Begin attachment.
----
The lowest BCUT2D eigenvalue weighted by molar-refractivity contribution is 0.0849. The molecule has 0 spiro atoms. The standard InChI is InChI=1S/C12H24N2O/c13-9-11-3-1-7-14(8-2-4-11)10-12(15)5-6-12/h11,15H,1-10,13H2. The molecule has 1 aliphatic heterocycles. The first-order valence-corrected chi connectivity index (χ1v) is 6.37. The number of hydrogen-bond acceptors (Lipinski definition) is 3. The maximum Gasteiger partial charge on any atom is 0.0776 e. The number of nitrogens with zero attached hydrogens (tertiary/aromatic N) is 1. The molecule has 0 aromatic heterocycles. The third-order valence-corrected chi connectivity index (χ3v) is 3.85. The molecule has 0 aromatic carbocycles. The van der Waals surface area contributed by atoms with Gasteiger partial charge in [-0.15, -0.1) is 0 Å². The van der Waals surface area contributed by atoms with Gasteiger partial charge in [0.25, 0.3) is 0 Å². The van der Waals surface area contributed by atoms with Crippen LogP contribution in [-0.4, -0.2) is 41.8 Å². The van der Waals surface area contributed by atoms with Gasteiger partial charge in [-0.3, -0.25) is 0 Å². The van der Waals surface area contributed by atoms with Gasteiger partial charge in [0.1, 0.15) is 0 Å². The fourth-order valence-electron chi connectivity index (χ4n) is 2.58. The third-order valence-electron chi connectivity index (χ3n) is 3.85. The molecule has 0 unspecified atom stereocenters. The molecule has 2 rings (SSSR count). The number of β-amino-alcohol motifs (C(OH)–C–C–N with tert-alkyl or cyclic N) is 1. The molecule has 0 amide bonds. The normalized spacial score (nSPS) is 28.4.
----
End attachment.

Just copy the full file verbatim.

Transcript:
The lowest BCUT2D eigenvalue weighted by molar-refractivity contribution is 0.0849. The molecule has 0 spiro atoms. The standard InChI is InChI=1S/C12H24N2O/c13-9-11-3-1-7-14(8-2-4-11)10-12(15)5-6-12/h11,15H,1-10,13H2. The molecule has 1 aliphatic heterocycles. The first-order valence-corrected chi connectivity index (χ1v) is 6.37. The number of hydrogen-bond acceptors (Lipinski definition) is 3. The maximum Gasteiger partial charge on any atom is 0.0776 e. The number of nitrogens with zero attached hydrogens (tertiary/aromatic N) is 1. The molecule has 0 aromatic heterocycles. The third-order valence-corrected chi connectivity index (χ3v) is 3.85. The molecule has 0 aromatic carbocycles. The van der Waals surface area contributed by atoms with Gasteiger partial charge in [-0.15, -0.1) is 0 Å². The van der Waals surface area contributed by atoms with Gasteiger partial charge in [0.25, 0.3) is 0 Å². The van der Waals surface area contributed by atoms with Crippen LogP contribution in [-0.4, -0.2) is 41.8 Å². The van der Waals surface area contributed by atoms with Gasteiger partial charge in [-0.3, -0.25) is 0 Å². The van der Waals surface area contributed by atoms with Gasteiger partial charge in [0.1, 0.15) is 0 Å². The fourth-order valence-electron chi connectivity index (χ4n) is 2.58. The third-order valence-electron chi connectivity index (χ3n) is 3.85. The molecule has 0 unspecified atom stereocenters. The molecule has 2 rings (SSSR count). The number of β-amino-alcohol motifs (C(OH)–C–C–N with tert-alkyl or cyclic N) is 1. The molecule has 0 amide bonds. The normalized spacial score (nSPS) is 28.4.